Trees: Is This a Binary Search Tree?


Problem Statement :


For the purposes of this challenge, we define a binary search tree to be a binary tree with the following properties:

The data value of every node in a node's left subtree is less than the data value of that node.
The data value of every node in a node's right subtree is greater than the data value of that node.
The data value of every node is distinct.
For example, the image on the left below is a valid BST. The one on the right fails on several counts:
- All of the numbers on the right branch from the root are not larger than the root.
- All of the numbers on the right branch from node 5 are not larger than 5.
- All of the numbers on the left branch from node 5 are not smaller than 5.
- The data value 1 is repeated.


Function Description

Complete the function checkBST in the editor below. It must return a boolean denoting whether or not the binary tree is a binary search tree.

checkBST has the following parameter(s):

root: a reference to the root node of a tree to test
Input Format

You are not responsible for reading any input from stdin. Hidden code stubs will assemble a binary tree and pass its root node to your function as an argument.

Constraints

0   <=  data  <=  10^4


Output Format

Your function must return a boolean true if the tree is a binary search tree. Otherwise, it must return false.



Solution :



title-img




                        Solution in C++ :

In   C++ :






   struct Node {
      int data;
      Node* left;
      Node* right;
   }
*/
bool soy=true;
int mini(int a, int b)
    {
    return a<b ? a:b;
}
int maxi(int a, int b)
    {
    return a>b ? a:b;
}
typedef pair<int, int> ii;
#define f first
#define s second
ii revisar(Node* root)
{
    ii h(-1, 10005), iz(10005,10005), de(-1,-1);
     if (root->left!=NULL)
     {
         iz=revisar(root->left);
         if (iz.s >= root->data or iz.f >= root->data) soy=false;
     }
    if (root->right!=NULL)
    {
        de=revisar(root->right);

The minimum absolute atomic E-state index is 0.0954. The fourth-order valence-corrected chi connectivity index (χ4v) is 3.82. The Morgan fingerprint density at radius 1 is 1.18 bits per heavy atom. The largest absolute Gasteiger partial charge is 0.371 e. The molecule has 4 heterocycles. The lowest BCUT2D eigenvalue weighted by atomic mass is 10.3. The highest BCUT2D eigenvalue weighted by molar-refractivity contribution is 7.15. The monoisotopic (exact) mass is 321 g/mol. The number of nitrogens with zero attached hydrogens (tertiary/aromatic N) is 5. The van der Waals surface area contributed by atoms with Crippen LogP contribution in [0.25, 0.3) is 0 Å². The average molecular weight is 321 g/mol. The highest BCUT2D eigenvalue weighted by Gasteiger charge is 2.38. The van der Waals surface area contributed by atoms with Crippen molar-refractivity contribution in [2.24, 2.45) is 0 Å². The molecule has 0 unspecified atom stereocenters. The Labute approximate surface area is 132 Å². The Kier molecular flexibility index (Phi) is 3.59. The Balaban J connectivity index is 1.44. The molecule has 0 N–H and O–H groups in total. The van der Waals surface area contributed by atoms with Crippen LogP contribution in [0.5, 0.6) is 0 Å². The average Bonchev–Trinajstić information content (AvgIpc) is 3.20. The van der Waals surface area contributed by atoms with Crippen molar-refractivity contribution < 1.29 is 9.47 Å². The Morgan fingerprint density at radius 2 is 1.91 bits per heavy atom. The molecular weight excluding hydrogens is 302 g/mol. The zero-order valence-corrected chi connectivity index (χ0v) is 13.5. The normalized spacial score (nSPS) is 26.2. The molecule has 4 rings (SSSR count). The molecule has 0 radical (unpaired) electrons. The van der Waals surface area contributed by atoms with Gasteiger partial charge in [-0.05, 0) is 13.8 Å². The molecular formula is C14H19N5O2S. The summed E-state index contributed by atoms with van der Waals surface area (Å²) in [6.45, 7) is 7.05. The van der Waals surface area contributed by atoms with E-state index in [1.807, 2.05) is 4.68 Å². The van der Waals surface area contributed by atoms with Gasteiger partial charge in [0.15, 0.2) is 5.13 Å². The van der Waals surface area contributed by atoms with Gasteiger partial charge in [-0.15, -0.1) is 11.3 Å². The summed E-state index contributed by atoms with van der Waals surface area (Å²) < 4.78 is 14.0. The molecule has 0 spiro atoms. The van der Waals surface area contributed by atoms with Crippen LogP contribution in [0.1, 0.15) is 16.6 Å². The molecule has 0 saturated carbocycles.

if (de.f <= root->data or de.s <= root->data) soy=false;
    }
    
    
    return ii{mini(root->data, iz.f),maxi(root->data, de.s) };
}


   bool checkBST(Node* root) {
      soy=true;
       if (root!=NULL)
        revisar(root);
       //else return false;
       return soy;
   }
                    


                        Solution in Java :

In   Java :






    class Node {
        int data;
        Node left;
        Node right;
     }
*/
    boolean checkBST(Node root) {  
        //return fasle;
        return checkBSTHelper(root, Integer.MIN_VALUE, Integer.MAX_VALUE);
    }
     
    
    private boolean checkBSTHelper(Node n, int min, int max) {
        if (n == null) return true;
        if (n.data <= min || n.data >= max) return false;
        return checkBSTHelper(n.left, min, n.data) && checkBSTHelper(n.right, n.data, max);
    }
                    


                        Solution in Python : 
                            
In   Python3 :






""" Node is defined as
class node:
    def __init__(self, data):
        self.data = data
        self.left = None
        self.right = None
"""

def check(node, max_val = float('inf'), min_val = float('-inf')):
    if not node:
        return True
    if node.data <= min_val or node.data >= max_val:
        return False
    return check(node.left, node.data, min_val) and check(node.right, max_val, node.data)

def check_binary_search_tree_(root):
    return check(root)
                    


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